Showing 1 - 1 of 1 annotations associated with Cregan, Mary
Last Updated: Jun-11-2019
- Carter, III, Albert Howard
Summary:The Scar is a powerful, thoughtful, and moving book, part memoir about the author’s illness across some 30 years, part history of depression and its treatment and part essay to evoke cultural and personal values about sickness, suffering, health, and death. Cregan, a gifted stylist herself, draws on literature that deals with human suffering, mortality, and wisdom. She frankly describes her sorrows and hopes, the death of her baby, her attempts to kill herself, and her survival today with many blessings.
The title refers to a scar on her neck, a result of her effort to cut her throat with a piece of glass so that she would die. This attempt, in a hospital, reflects the depth of her illness and the failure of her caregivers to prevent it. Her book explores the complexity and variety of mental patients and the range of medical responses—some useful, some not—to treat them. Writing as a survivor, she draws on her journal, hospital records, emails, interviews, and more; she is part journalist, detective, archivist, and forensic pathologist—as if doing an autopsy on the suicide she attempted.
What Happened describes the birth and immediate death of her daughter Anna and her descent into depression and initial hospitalization.
What Happened Next discusses mental hospitals and her perceptions of being a patient in one. A dramatic paragraph describes her cutting her throat (p. 51).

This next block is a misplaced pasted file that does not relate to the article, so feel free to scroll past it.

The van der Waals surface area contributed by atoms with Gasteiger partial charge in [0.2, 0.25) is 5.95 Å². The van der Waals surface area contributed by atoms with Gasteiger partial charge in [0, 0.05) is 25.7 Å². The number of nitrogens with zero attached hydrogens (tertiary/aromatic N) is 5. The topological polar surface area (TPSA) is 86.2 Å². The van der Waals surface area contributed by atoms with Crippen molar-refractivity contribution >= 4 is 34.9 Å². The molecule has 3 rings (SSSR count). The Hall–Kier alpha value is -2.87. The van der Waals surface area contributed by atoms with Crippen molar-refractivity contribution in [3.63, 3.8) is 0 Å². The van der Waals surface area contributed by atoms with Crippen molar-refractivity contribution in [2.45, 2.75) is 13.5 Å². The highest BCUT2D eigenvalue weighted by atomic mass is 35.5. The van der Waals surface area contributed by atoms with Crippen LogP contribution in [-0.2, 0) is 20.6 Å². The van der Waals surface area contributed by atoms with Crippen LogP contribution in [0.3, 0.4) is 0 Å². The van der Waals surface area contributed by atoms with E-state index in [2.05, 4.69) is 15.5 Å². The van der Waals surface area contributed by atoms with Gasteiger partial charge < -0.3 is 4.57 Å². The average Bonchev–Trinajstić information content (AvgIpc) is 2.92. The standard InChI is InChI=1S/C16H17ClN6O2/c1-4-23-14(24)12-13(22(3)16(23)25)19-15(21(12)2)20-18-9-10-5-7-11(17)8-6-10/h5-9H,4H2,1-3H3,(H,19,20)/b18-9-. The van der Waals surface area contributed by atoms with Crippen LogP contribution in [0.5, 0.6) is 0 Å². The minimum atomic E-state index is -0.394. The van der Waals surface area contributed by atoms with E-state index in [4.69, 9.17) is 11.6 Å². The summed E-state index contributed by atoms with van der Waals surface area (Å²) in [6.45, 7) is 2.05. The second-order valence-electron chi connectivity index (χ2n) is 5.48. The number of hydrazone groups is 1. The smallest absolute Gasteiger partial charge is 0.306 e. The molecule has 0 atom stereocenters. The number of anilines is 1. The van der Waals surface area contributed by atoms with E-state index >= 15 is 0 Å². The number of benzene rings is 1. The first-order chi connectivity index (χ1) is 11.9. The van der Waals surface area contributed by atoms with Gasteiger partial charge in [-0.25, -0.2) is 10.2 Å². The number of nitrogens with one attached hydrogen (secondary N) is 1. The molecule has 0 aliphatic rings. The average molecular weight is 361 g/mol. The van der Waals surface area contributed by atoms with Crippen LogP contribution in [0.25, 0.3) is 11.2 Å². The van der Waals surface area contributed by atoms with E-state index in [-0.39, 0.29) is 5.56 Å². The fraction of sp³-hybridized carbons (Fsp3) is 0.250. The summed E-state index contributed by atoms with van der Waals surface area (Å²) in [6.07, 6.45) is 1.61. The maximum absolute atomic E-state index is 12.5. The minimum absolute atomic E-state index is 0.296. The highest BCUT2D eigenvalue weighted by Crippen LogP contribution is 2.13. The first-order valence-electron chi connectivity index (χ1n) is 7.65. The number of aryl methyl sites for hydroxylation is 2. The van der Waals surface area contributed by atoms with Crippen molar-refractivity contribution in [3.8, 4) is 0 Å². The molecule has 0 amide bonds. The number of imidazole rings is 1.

How to Save a Life presents electroconvulsive therapy (ECT), from the jarring images of “One Flew Over the Cuckoo’s Nest” to her own experience of some 17 treatments; she reports that these helped in recovery.
The Paradise of Bedlams gives a history of mental hospitals. She is hospitalized three months, “a prisoner,” in her term.
Where Do the Dead Go? explores the dilemmas of the living as they mourn the deaths of people they love, including approaches from Judaism and Christianity. Mary has nightmares about her lost baby. She discusses Freud, Rilke, T. S. Eliot and others. She buries Anna’s ashes.
Early Blues discusses modern attempts of science and the pharmaceutical industry to create drugs for mental illnesses, with influences from psychodynamic and biological concepts.
The Promise of Prozac discusses that famous (notorious?) drug; she takes it on and off while working on her PhD, then other drugs as they became available.
No Feeling Is Final sums up many themes. She’s in her late 30s, remarried, and trying to conceive. After IVF, she’s pregnant. Baby Luke is born. She understands that the scar on her neck has an analogue with Odysseus’ scar on his leg: a symbol of survival through hard, even desperate times, for her a “double trauma: the loss of my child, the loss of myself” (p. 243).